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Effects of Clostridium perfringens Beta-Toxin on the Rabbit Small Intestine and Colon
- Vidal, Jorge E., McClane, Bruce A., Saputo, Juliann, Parker, Jaquelyn, Uzal, Francisco A.
- Infection and immunity 2008 v.76 no.10 pp. 4396-4404
- Clostridium perfringens, colon, duodenum, humans, ileum, jejunum, livestock, models, necrotic enteritis, rabbits, trypsin, trypsin inhibitors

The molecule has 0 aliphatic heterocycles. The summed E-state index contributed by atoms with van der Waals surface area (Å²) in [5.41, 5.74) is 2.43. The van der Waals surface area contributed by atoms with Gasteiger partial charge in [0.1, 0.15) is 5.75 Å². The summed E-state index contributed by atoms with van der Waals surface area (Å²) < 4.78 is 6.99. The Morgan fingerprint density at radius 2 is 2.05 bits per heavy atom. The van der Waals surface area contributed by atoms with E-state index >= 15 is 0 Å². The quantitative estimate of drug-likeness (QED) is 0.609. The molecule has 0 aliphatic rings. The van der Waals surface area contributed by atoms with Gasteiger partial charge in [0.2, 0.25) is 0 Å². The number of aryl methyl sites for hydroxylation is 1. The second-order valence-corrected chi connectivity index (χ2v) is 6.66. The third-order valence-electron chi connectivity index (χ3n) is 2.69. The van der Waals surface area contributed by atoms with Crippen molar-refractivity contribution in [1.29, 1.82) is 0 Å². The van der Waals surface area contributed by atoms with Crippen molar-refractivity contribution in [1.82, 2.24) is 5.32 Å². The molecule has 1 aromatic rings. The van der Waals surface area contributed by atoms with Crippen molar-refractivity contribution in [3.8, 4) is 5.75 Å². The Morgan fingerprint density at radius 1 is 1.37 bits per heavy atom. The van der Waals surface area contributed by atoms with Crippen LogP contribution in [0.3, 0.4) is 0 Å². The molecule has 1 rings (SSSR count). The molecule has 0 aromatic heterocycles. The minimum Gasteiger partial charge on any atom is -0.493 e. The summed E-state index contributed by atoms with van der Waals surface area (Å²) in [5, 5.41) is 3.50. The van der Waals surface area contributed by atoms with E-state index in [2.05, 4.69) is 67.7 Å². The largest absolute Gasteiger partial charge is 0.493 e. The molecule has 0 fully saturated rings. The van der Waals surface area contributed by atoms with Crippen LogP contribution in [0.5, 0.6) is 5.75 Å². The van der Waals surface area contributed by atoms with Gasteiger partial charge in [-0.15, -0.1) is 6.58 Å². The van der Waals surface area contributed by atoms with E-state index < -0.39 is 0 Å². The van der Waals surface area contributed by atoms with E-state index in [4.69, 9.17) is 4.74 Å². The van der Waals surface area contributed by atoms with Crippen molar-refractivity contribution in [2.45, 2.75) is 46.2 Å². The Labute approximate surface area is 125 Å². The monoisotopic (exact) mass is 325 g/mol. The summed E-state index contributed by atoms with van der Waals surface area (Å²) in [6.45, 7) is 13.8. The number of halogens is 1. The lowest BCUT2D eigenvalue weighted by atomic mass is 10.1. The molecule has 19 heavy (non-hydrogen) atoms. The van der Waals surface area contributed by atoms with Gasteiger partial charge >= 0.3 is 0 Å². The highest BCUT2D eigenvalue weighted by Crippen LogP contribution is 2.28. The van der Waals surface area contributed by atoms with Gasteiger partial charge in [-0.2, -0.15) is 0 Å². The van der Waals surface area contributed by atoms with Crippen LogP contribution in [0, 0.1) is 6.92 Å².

- Clostridium perfringens type B and type C isolates, which produce beta-toxin (CPB), cause fatal diseases originating in the intestines of humans or livestock. Our previous studies demonstrated that CPB is necessary for type C isolate CN3685 to cause bloody necrotic enteritis in a rabbit ileal loop model and also showed that purified CPB, in the presence of trypsin inhibitor (TI), can reproduce type C pathology in rabbit ileal loops. We report here a more complete characterization of the effects of purified CPB in the rabbit small and large intestines. One microgram of purified CPB, in the presence of TI, was found to be sufficient to cause significant accumulation of hemorrhagic luminal fluid in duodenal, jejunal, or ileal loops treated for 6 h with purified CPB, while no damage was observed in corresponding loops receiving CPB (no TI) or TI alone. In contrast to the CPB sensitivity of the small intestine, the colon was not affected by 6 h of treatment with even 90 μg of purified CPB whether or not TI was present. Time course studies showed that purified CPB begins to induce small intestinal damage within 1 h, at which time the duodenum is less damaged than the jejunum or ileum. These observations help to explain why type B and C infections primarily involve the small intestine, establish CPB as a very potent and fast-acting toxin in the small intestines, and confirm a key role for intestinal trypsin as an innate intestinal defense mechanism against CPB-producing C. perfringens isolates.